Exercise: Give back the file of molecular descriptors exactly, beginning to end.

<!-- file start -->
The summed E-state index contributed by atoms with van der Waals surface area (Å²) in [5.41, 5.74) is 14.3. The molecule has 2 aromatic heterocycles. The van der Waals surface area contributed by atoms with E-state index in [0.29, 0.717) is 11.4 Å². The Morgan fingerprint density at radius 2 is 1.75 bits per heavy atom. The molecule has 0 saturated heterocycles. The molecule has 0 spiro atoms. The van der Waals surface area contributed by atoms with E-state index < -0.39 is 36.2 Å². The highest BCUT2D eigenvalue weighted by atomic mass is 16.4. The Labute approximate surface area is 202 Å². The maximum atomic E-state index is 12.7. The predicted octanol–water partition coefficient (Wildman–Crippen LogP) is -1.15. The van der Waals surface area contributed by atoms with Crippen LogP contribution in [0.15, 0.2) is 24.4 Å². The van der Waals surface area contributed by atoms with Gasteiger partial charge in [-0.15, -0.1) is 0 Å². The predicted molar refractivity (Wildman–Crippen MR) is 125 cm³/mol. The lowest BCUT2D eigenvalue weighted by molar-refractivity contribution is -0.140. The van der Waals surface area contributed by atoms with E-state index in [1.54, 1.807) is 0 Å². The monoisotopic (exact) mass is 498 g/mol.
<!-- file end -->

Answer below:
The summed E-state index contributed by atoms with van der Waals surface area (Å²) in [5.41, 5.74) is 14.3. The molecule has 2 aromatic heterocycles. The van der Waals surface area contributed by atoms with E-state index in [0.29, 0.717) is 11.4 Å². The Morgan fingerprint density at radius 2 is 1.75 bits per heavy atom. The molecule has 0 saturated heterocycles. The molecule has 0 spiro atoms. The van der Waals surface area contributed by atoms with E-state index < -0.39 is 36.2 Å². The highest BCUT2D eigenvalue weighted by atomic mass is 16.4. The Labute approximate surface area is 202 Å². The maximum atomic E-state index is 12.7. The predicted octanol–water partition coefficient (Wildman–Crippen LogP) is -1.15. The van der Waals surface area contributed by atoms with Crippen LogP contribution in [0.15, 0.2) is 24.4 Å². The van der Waals surface area contributed by atoms with Gasteiger partial charge in [-0.15, -0.1) is 0 Å². The predicted molar refractivity (Wildman–Crippen MR) is 125 cm³/mol. The lowest BCUT2D eigenvalue weighted by molar-refractivity contribution is -0.140. The van der Waals surface area contributed by atoms with E-state index in [1.54, 1.807) is 0 Å². The monoisotopic (exact) mass is 498 g/mol.